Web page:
Examples of this trope include:
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- The Usual Suspects: The interrogations of the team before the famous "line-up scene", where they successively blow off the cops.
- In Inside Man, the bank robbers hide themselves among their hostages, so the police have to interview all the hostages afterwards. The interviews are shown as a series of montages, sprinkled throughout the movie anachronically.
Live Action TV
- Buffy the Vampire Slayer:
- In "Earshot," the gang splits up to investigate who might be the potential killer. The scene cuts between Willow, Xander, Oz, and Cordelia interrogating different people around the school.
- When the Watcher's Council are grilling the Scoobies in "Checkpoint".
- Between Buffy and Faith when they're being interrogated by police over their whereabouts on the night the deputy Mayor of Sunnydale was killed (by Faith). Neither give the same answers, despite both claiming they were together.
- A variation in the Freaks and Geeks episode "The Diary" - Coach Fredericks has all the boys in gym class recite the prank call Bill made the previous day. Hilarity Ensues.
- Firefly: In "Bushwhacked," seven of the Serenity crew are arrested, resulting in a truly hilarious game of this - especially given that half of them are reacting comically, and the other half are being excessively serious.
- In an episode of Titus the gang got thrown off a plane when they were Mistaken for Terrorist. Most of the next episode was an Interrogation Montage of the True Companions, all speaking to a Fourth Wall Federal Marshall.
- Used in an episode of NCIS in which several members of an insurgent-fighting marine unit use suspiciously identical phrases to recount the events of the same skirmish.
- In the Doctor Who new series episode "The Unicorn and the Wasp", the Doctor asks a number of dinner guests about the death of Professor Peach, in a manner much like the novels of Agatha Christie (who is a major supporting character in this episode).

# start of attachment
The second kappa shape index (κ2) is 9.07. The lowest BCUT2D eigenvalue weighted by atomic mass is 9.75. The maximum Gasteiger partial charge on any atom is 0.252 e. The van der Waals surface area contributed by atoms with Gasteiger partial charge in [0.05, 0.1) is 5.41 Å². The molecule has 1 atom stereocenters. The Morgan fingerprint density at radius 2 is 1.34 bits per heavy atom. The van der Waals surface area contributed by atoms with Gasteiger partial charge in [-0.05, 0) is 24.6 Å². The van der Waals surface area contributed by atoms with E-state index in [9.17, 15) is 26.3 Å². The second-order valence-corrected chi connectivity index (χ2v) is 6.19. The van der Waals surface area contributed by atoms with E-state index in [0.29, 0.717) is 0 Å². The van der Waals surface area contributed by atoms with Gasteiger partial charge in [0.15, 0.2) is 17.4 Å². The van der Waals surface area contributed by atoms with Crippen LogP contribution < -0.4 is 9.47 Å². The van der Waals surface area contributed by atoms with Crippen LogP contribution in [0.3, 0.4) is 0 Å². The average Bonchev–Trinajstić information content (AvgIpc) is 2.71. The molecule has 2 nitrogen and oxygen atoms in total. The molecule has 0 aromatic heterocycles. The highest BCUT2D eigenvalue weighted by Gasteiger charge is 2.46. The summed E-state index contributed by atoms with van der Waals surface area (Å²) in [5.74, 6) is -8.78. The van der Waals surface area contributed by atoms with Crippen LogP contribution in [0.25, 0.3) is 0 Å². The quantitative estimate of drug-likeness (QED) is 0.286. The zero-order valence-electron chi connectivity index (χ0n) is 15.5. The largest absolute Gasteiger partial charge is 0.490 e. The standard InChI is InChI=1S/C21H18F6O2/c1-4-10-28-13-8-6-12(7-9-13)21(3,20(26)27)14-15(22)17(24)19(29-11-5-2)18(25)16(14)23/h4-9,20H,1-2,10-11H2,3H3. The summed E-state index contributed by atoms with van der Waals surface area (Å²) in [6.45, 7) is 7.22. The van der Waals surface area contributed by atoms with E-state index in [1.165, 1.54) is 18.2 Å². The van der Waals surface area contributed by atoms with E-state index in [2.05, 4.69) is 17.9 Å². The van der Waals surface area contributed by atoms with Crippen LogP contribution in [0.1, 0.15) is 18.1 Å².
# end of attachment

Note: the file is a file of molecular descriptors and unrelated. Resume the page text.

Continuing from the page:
- In the episode "Deep in Death", Beckett, Ryan, and Esposito simultaneously interrogate three members of a drug gang about a murder.
- In the episode "A Rose for Everafter", a murder occurs at a wedding and there are several montages of the detectives interrogating the wedding guests.
- Occurs in the Dollhouse episode "A Spy In the House Of Love" when Echo is interrogating the Dollhouse employees.
- American Horror Story: Asylum inverts this in "The Coat Hanger". A small number of officials, plus the Monsignor and Dr. Arden, question Leigh about why Sister Jude would try to kill him. The truth is that she did it in self-defense, and it's all part of an ongoing ploy to keep Jude out of power in the asylum.
- A comedic example of this occurs in The Office (US) where Dwight interrogates the employees of Dunder Mifflin over a joint found in the parking lot. Of course, it ends with Jim taking the piss.
- NCIS: Los Angeles: In "Free Ride," Callen does this to a sailor and a Marine in the brig for fighting in the mess, in hopes of finding clues about the murder of the carrier's resident NCIS Agent Afloat.
- Person of Interest:
- "Prisoner's Dilemma" has one between Carter and four men (including Reese) who are suspected to be the Man In The Suit.
- And again in "Proteus," involving a seismograph used as a lie detector.
- "Terra Incognita" has a montage of the same suspect being interrogated by two different questioners, one in flashback and one in the present.
- Star Trek: The Next Generation: In the episode "Coming of Age", this technique is used when Remmick aggressively interrogates various members of the Enterprise bridge crew, while attempting to uncover a mysterious conspiracy.
- JAG: The episode "JAG TV" has a scene like this, with Mac interviewing the husband and Harm with the wife suspected of killing her husband's lover.
- Agent Carter. In "SNAFU", three SSR agents interrogate Peggy Carter separately, each using a different approach — Sousa (betrayed colleague), Thompson (Fire-Forged Friend), Dooley (Worthy Opponent). Carter's answers are cut between the three of them, but form a single dialogue.
- Lucifer. When an ex-lover of Lucifer's is murdered, Detective Chloe Decker decides to haul in everyone he's slept with recently for questioning (which is a lot of men and women). They all end up saying the same thing: the sex was amazing, various Noodle Implements were involved, and It Doesn't Mean Anything. Lucifer isn't as pleased as he ought to be.
- Supernatural. In "First Blood", the Winchester brothers have been arrested and since no-one would believe them anyway, they just maintain an absolute silence. The FBI agent's speech is rendered as a single dialogue, with him cutting between Sam and Dean whom he's interrogating in separate cells.